This Cincinnati skeleton isn't spooky. The Ekso helps immobilized patients stand tall and walk again

CINCINNATI - Last summer, life changed dramatically for Lori Wallhausser.

Wallhausser, a psychiatrist and North Avondale resident, suffered a stroke on July 23. It affected her speech and the use of her right arm and leg.

Now her life is changing once more. A new therapy at the Daniel Drake Center for Post-Acute Care (UC Health)  is allowing Wallhausser to walk again. The Ekso is a wearable robot--or exoskeleton--that enables people with paralysis or weakness in their legs to stand, walk, and practice balance.

“To patients, it just feels so good to be up and walking, and the distance that they can walk in the device is so much further than you can walk outside the device,” said Lisa Kelly, a physical therapist with the Drake Center.

The Ekso robot suit is powered with batteries in the knees and hip. A physical therapist straps the Ekso over the patient’s clothing and uses a control pad to program step length and speed.

WATCH: See how the Ekso works for Dr, Wallhausser in the video player above

Walking is achieved as the user shifts weight and activates special sensors that initiate steps, according to Ekso Bionics, the robot’s developers. Physical therapists can modify Ekso, allowing patients to take steps independently when they are ready.

For Wallhausser, repetition of steps is important. With Ekso, she can walk nearly 500feet, which is more than double the distance that she walks with her standard cane and braces.

“In most cases, it really allows us to work on the number of steps we’re taking and really helps with that re-learning process,” Kelly said.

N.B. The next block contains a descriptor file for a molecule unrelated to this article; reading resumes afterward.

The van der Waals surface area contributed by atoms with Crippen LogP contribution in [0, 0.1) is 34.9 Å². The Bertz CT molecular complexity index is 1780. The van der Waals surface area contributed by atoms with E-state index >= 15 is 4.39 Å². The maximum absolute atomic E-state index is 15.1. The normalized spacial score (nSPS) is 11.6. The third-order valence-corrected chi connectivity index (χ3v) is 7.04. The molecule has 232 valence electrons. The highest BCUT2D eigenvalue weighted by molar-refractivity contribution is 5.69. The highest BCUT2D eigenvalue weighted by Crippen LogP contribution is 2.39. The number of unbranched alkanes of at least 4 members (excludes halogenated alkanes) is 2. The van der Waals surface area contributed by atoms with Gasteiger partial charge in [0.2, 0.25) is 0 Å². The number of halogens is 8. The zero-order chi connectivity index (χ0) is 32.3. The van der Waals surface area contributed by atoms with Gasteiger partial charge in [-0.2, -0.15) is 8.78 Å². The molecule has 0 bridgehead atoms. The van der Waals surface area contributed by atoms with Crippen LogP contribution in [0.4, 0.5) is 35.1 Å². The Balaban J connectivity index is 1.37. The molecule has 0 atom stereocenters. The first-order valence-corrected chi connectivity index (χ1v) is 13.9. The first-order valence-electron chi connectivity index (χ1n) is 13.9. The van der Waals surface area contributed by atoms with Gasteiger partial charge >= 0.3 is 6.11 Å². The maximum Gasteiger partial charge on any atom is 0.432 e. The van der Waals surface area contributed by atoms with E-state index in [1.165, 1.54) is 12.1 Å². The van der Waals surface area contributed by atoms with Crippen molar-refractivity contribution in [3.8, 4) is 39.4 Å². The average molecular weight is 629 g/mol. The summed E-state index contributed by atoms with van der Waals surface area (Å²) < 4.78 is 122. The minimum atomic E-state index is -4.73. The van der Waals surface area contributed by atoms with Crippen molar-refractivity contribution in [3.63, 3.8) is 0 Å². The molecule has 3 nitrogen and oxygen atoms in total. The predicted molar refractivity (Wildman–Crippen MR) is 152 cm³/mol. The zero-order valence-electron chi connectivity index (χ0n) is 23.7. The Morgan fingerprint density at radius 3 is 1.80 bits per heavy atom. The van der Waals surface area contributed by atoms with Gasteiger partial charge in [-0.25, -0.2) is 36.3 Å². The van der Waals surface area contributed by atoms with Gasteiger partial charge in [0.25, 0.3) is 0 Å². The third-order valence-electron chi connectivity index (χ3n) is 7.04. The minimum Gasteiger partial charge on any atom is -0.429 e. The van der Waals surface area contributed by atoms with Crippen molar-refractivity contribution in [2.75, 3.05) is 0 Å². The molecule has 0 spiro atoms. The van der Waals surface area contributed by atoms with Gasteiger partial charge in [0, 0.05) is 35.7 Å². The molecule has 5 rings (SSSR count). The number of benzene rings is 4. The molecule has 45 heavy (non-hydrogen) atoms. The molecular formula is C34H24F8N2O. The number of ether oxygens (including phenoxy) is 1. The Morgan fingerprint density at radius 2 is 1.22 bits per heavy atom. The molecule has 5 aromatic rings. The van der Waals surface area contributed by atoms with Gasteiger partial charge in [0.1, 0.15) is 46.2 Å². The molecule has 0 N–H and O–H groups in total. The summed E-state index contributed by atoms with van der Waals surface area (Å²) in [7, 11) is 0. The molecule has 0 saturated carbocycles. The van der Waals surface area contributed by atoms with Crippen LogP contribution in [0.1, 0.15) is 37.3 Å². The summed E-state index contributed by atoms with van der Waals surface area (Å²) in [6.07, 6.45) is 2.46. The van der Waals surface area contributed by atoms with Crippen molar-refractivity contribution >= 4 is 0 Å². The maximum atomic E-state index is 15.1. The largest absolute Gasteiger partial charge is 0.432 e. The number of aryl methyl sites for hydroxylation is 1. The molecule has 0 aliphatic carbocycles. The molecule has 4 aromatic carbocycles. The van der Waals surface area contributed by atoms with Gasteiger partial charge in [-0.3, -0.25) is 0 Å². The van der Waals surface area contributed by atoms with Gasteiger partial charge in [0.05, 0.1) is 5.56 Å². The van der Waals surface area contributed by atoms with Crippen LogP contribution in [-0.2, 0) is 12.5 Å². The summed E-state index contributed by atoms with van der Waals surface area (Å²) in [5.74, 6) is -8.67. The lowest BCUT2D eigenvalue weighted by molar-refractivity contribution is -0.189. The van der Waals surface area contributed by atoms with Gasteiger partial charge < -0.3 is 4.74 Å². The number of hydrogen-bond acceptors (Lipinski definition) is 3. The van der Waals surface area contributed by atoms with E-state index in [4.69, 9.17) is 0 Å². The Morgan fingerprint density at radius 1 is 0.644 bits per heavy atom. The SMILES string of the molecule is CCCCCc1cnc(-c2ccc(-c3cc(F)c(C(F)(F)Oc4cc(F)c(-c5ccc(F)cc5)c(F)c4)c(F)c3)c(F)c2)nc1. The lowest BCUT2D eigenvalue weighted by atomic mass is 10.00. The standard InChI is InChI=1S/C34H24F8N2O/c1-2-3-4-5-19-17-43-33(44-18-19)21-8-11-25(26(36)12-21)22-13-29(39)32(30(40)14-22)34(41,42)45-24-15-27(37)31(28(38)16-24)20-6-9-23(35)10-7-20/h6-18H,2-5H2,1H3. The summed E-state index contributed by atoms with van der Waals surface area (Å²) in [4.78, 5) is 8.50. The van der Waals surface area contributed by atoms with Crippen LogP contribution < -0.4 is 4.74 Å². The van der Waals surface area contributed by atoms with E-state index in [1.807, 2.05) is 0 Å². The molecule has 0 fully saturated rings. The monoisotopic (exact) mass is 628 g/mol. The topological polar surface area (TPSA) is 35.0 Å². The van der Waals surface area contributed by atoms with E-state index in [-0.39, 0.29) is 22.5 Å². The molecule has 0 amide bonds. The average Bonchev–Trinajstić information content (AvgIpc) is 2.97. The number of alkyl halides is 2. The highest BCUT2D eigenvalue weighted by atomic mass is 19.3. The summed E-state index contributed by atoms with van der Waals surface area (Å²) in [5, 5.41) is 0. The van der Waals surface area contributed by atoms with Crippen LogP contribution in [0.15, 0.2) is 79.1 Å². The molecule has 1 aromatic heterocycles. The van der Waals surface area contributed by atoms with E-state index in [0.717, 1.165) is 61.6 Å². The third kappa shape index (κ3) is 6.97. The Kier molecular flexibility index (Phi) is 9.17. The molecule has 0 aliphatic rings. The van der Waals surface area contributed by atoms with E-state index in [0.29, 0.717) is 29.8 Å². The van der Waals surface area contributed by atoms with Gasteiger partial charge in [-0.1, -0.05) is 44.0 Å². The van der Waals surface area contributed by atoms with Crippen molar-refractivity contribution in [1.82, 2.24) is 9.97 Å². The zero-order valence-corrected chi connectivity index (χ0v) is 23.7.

The Daniel Drake Center uses the newest version of Ekso™ Bionics exoskeleton called Variable Assist,  which allows patients to contribute their own power from either leg to achieve walking.

“With Variable Assist, they are able to use their strength, and Ekso will pick up where they are unable to. So Ekso kind of adjusts itself to the patient,” Kelly said.

For now, being upright and taking steps with the Ekso wearable robot is a huge boost for Wallhausser’s self-esteem, as it is for other patients.

“You see a smile on their face every time. It’s really great and just opens the door for them to really be thinking about their future and how they can maximize their independence,” Kelly said.

Dr. Wallhausser’s husband, Chris, said his wife is determined to recover from her stroke, and that nothing will get in the way of her walking independently someday.

Initially, the Ekso robotic suit was used for patients with spinal cord injuries. Now, with the new variable assist software, therapists can also use Ekso to help patients with stroke, traumatic brain injury, multiple sclerosis, Guillian Barre, and other neurological conditions.

In November 2013, the Daniel Drake Center became one of only four clinical sites nationally to launch the new Ekso Variable Assist technology, according to a spokesperson.

RELATED: Can you read my mind? UC researchers engineer the framework for helpful robots with human intuition

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